2.   The policy reads:  “So You Want To Move For Summary Judgment․“Motions for summary judgment and summary adjudication, generally considered the holes-in-one of pre-trial litigation, invariably require significant labor by both moving and responding parties in their writing and opposition, (presumably at considerable expense to the clients), and commensurate endeavor by the court in reading and analysis.   Yet most of this work is wasted, since the overwhelming majority of such motions are denied, either due to flaws in their format or the finding of triable issues of fact.   The result?   Investment of substantial resources by counsel and the court for naught, since the parties learn nothing from the DENIAL of such motions, because their denial resolves nothing.“Further, the court faces frustration in its desire to resolve issues, since the questions of law and/or fact, though posed in such a way as to require denial of the motion, could have been quickly and finally resolved if a DIFFERENT FORMAT for their presentation had been employed.   For example, if a party contends certain facts (or their absence) dictate a result in his or her favor, those facts can be decided in the context of a ‘mini-trial’ conducted, say, on stipulated facts, declarations, or live testimony-perhaps even before a jury.   If a party believes that principles of law assure a determination in his or her favor, these may be presented by simple motion, with oral argument and ordinary points and authorities.   All of these alternatives permit final resolution of critical issues through greatly simplified and expedient procedures.“Therefore, the court, in light of the foregoing, has instituted the following policy respecting summary judgments and motions for summary adjudication:“Before DRAFTING a motion, the moving party shall confer by telephone with the concerned opposing party(ies), then shall call my clerk to arrange a brief meeting with the court on ANY day, at ANY time, except Friday afternoon.   The purpose of the meeting will be to discuss the issue(s) which the moving party wishes to present and to agree, if possible, on an appropriate alternative format in which those issues can be determined (i.e. mini-trial, mini-jury trial, pre-trial motion, reference, or other).   If an agreement can be reached, the alternative method shall be used;  if not, then the moving party may proceed with the motion.“Of course, if the parties can agree among themselves without meeting with the court, they need only to call the clerk and inform her of the proceeding upon which they have agreed, and secure a date for its presentation.”  (Emphasis in original.)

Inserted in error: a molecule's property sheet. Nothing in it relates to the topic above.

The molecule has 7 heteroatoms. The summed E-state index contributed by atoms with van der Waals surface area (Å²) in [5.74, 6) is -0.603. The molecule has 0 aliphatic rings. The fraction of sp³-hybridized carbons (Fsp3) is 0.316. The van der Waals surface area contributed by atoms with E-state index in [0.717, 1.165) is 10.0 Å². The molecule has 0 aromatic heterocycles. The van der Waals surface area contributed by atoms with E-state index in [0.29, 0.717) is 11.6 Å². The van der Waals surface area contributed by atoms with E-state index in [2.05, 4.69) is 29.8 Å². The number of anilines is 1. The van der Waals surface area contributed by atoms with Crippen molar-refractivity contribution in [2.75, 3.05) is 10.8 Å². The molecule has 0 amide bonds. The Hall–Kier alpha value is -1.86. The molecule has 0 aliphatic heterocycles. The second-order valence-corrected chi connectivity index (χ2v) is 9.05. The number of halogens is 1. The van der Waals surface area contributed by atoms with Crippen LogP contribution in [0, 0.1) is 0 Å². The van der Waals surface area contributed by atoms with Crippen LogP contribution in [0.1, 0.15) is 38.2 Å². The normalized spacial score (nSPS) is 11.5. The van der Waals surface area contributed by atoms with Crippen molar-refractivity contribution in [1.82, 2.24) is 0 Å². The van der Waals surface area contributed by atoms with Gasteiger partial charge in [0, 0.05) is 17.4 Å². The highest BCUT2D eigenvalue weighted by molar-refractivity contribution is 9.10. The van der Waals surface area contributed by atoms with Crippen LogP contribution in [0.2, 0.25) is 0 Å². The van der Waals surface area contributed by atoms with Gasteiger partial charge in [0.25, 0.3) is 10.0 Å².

SILLS, Presiding Justice.

WALLIN and SCOVILLE,† JJ., concur.